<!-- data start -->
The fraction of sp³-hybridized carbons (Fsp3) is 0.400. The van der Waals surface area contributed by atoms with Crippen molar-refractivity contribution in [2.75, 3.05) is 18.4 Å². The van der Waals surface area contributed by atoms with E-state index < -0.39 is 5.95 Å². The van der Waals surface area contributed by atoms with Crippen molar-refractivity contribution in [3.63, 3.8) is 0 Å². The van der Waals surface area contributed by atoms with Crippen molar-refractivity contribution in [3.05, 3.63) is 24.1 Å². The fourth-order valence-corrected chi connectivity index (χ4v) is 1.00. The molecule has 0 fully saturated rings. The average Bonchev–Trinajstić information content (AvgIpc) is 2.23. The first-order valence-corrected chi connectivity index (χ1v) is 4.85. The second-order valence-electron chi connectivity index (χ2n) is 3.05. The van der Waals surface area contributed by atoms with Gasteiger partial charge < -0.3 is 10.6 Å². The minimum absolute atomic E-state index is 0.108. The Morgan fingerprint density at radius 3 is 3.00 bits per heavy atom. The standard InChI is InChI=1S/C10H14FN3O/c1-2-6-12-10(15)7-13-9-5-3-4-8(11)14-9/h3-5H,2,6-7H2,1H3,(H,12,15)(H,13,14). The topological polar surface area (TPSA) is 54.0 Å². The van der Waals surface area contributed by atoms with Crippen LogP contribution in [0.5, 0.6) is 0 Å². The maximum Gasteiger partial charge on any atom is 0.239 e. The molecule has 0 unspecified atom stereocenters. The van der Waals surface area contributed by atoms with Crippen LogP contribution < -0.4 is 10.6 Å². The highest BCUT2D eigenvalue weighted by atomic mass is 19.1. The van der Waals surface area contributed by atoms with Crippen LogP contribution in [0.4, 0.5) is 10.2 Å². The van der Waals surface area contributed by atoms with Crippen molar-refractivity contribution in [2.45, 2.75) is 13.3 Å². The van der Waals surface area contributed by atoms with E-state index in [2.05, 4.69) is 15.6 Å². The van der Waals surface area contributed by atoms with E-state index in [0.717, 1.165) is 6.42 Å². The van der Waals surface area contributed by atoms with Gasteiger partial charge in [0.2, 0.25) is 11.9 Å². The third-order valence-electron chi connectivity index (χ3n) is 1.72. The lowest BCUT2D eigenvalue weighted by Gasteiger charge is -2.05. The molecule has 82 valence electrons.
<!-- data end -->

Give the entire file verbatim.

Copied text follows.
The fraction of sp³-hybridized carbons (Fsp3) is 0.400. The van der Waals surface area contributed by atoms with Crippen molar-refractivity contribution in [2.75, 3.05) is 18.4 Å². The van der Waals surface area contributed by atoms with E-state index < -0.39 is 5.95 Å². The van der Waals surface area contributed by atoms with Crippen molar-refractivity contribution in [3.63, 3.8) is 0 Å². The van der Waals surface area contributed by atoms with Crippen molar-refractivity contribution in [3.05, 3.63) is 24.1 Å². The fourth-order valence-corrected chi connectivity index (χ4v) is 1.00. The molecule has 0 fully saturated rings. The average Bonchev–Trinajstić information content (AvgIpc) is 2.23. The first-order valence-corrected chi connectivity index (χ1v) is 4.85. The second-order valence-electron chi connectivity index (χ2n) is 3.05. The van der Waals surface area contributed by atoms with Gasteiger partial charge < -0.3 is 10.6 Å². The minimum absolute atomic E-state index is 0.108. The Morgan fingerprint density at radius 3 is 3.00 bits per heavy atom. The standard InChI is InChI=1S/C10H14FN3O/c1-2-6-12-10(15)7-13-9-5-3-4-8(11)14-9/h3-5H,2,6-7H2,1H3,(H,12,15)(H,13,14). The topological polar surface area (TPSA) is 54.0 Å². The van der Waals surface area contributed by atoms with Crippen LogP contribution in [0.5, 0.6) is 0 Å². The maximum Gasteiger partial charge on any atom is 0.239 e. The molecule has 0 unspecified atom stereocenters. The van der Waals surface area contributed by atoms with Crippen LogP contribution < -0.4 is 10.6 Å². The highest BCUT2D eigenvalue weighted by atomic mass is 19.1. The van der Waals surface area contributed by atoms with Crippen LogP contribution in [0.4, 0.5) is 10.2 Å². The van der Waals surface area contributed by atoms with Crippen molar-refractivity contribution in [2.45, 2.75) is 13.3 Å². The van der Waals surface area contributed by atoms with E-state index in [2.05, 4.69) is 15.6 Å². The van der Waals surface area contributed by atoms with E-state index in [0.717, 1.165) is 6.42 Å². The van der Waals surface area contributed by atoms with Gasteiger partial charge in [0.2, 0.25) is 11.9 Å². The third-order valence-electron chi connectivity index (χ3n) is 1.72. The lowest BCUT2D eigenvalue weighted by Gasteiger charge is -2.05. The molecule has 82 valence electrons.